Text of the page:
Tuesday, April 3, 2012

NRM is not helping poor Ugandans

NRM’s loss in the hotly contested Jinja East constituency by election to Forum for Democratic Change’s Paul Mwiru, Kyadondo East Member of Parliament, Ibrahim Ssemujju Nganda reportedly referred to the NRM as “a dead government that needed a successor”. Kahinda Otafiire, a prominent NRM party member, also Minister for Justice and Constitutional Affairs reportedly said support for his ruling NRM party is fading, citing poor leadership, corruption and patronage in the government. These political remarks are not entirely new to most Ugandans. Over the last few years, Uganda has been confronted with several challenges, among them are; high inflation rates, soaring oil prices, lack of food, poverty and not to mention, corruption and embezzlement. In light of all these challenges, many Ugandans have questioned whether President Yoweri Museveni and his National Resistance Movement (NRM) party have done enough to make life better for common Ugandans. The NRM has ruled Uganda for over 26 years but critics argue that there is very little the NRM can boast of. There is increasing criticism of NRM’s poor governance from both within and outside the party prompting some to refer to it as a “Cartel’’ whose main goal is to profit its members using State resources. Since NRM came to power in 1986, it has changed in many ways; very little respect for constitutionalism or other laid down government policies and procedures, widespread corruption, restriction of the media and freedom of expression and intimidation of opposition parties. Hitherto, it has become the dominant party and evolved into a “cartel” like organization. According to a recent report on political parties in Africa by the International Institute for Democracy and Electoral Assistance (IDEA), dominant political party systems impede competitive politics, which leads to political apathy. Such parties dominate the legislature and monopolize law-making processes to promote their own economic and social interest, the government is less accountable to the legislature or the opposition and is irresponsible to citizen demands. NRM has not been any different from what this report describes. Some people may ask, is the NRM a “cartel political party” or a political party that is struggling with leadership and governance issues? According to some scholars, NRM has similar characteristics with a cartel political party. Cartel political parties are characterized by; excessive control and monopoly over State organs and functions, weak grass root branches but very strong party in the central office, most party income is from State subventions and the party has the generosity to offer resources or gifts in exchange for votes during elections and exert strong control over the media. The IDEA report noted that a cartel party uses State machinery to acquire financial resources for the party, sometimes through bribes from individuals or companies with private interest. NRM critics cite the suspected bribery in the oil sector involving Hillary Onek, Amama Mbabazi and Sam Kutesa as a classical example. The opposition political parties in Uganda have accused NRM for its symbiotic relationship with the State. They argue NRM largely depends on State resources for its survival. The opposition parties have cited the corruption in the regime as a way through which NRM party elites connive to guarantee themselves and their party reliable flows of State resources. These critics argue that there is an organized infiltration of State institutions by the party and allocation of favors through the State. Whether these allegations are true or not, at least they point to the level of distrust and suspicion on the NRM by Ugandans. NRM needs to conform to new realities and deliver to Ugandans the promises they have failed to do for the past 26 years and president Yoweri Museveni needs to respect the will of Ugandans. Ugandans expect a political party that forms a government to fight corruption, develop good infrastructures, improve on social service delivery and create economic opportunities and wealth in the hands of poor people. These expectations are yet to be met by the current NRM regime.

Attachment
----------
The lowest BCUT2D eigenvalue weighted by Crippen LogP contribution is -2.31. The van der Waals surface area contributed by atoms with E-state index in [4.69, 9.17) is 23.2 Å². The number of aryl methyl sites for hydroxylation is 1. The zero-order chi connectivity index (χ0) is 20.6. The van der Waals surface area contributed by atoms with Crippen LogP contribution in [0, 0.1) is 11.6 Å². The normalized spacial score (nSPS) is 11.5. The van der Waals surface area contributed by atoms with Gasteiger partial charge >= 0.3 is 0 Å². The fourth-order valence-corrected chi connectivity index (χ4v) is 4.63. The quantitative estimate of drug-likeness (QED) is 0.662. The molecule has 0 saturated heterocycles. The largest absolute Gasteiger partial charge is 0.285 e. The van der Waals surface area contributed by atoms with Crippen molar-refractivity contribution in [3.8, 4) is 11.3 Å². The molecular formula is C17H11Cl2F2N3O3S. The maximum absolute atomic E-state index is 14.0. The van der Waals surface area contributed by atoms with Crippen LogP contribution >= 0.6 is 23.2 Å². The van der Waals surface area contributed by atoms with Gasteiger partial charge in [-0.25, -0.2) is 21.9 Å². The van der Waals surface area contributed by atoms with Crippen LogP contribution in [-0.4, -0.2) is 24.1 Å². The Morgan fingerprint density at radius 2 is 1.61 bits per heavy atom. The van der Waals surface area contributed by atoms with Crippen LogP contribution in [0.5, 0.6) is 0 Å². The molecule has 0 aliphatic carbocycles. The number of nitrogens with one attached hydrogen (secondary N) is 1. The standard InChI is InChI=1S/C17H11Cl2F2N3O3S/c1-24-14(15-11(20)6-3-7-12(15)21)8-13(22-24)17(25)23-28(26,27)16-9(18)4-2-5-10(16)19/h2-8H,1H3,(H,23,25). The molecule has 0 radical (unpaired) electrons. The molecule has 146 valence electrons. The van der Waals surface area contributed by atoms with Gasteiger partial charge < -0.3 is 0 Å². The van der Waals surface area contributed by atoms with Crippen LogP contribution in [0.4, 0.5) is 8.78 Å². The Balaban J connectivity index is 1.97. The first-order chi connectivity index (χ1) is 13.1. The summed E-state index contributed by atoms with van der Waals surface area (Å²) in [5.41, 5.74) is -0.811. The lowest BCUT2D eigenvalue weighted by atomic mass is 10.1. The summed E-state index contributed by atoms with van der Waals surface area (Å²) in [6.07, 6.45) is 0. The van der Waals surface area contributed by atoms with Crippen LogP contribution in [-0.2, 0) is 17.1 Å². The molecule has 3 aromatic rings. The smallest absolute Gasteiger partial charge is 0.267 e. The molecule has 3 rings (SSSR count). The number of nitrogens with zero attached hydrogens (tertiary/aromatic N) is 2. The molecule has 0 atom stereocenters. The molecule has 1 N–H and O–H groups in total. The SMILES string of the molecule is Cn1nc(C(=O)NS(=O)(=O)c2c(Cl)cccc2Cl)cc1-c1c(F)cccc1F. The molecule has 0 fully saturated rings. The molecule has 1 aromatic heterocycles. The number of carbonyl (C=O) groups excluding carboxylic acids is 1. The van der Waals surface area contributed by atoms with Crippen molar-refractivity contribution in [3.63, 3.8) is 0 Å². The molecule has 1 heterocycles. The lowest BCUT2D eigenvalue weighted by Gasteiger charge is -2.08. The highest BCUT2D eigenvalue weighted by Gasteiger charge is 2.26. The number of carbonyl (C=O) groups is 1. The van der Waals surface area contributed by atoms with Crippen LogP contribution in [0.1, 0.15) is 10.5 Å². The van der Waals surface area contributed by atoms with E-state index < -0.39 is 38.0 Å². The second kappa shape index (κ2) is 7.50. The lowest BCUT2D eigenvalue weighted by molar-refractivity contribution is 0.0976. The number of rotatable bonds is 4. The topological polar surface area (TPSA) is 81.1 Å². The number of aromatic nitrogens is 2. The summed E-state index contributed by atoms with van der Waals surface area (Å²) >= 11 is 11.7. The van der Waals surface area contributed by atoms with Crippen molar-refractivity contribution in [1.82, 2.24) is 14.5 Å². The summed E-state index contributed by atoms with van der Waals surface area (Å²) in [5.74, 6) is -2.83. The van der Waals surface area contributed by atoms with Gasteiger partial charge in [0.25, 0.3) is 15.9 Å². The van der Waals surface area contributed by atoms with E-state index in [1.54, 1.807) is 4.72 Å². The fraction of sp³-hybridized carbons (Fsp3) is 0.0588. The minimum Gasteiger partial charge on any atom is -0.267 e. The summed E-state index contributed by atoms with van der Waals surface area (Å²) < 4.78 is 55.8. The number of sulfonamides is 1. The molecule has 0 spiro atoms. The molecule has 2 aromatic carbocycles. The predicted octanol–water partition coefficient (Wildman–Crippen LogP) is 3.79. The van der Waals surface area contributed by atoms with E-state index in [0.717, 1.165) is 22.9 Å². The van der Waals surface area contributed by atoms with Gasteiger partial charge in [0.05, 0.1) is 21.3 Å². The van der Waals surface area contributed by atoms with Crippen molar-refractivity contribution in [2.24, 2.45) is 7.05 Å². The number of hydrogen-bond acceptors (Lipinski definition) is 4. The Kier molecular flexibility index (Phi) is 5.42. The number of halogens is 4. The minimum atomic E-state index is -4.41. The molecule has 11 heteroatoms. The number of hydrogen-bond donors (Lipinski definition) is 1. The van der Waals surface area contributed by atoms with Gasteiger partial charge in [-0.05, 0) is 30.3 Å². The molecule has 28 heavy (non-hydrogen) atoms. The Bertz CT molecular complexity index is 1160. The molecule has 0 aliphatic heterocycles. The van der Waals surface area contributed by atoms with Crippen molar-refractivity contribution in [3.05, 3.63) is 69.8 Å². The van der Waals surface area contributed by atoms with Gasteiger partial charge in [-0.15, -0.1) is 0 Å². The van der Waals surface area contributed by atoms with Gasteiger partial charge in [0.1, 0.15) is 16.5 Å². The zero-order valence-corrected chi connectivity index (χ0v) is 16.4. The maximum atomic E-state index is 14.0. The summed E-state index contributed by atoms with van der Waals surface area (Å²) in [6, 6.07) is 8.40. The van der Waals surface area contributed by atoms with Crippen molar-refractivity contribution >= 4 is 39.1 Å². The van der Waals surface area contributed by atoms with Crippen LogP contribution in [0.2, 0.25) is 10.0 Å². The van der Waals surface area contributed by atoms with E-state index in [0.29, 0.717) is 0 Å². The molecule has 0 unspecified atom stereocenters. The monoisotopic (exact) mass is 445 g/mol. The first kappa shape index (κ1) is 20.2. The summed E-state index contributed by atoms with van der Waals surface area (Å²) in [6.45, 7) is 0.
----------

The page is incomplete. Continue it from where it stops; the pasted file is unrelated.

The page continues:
Alex Okello Ouma
The writer is a development professional and political analyst based in the north of Uganda

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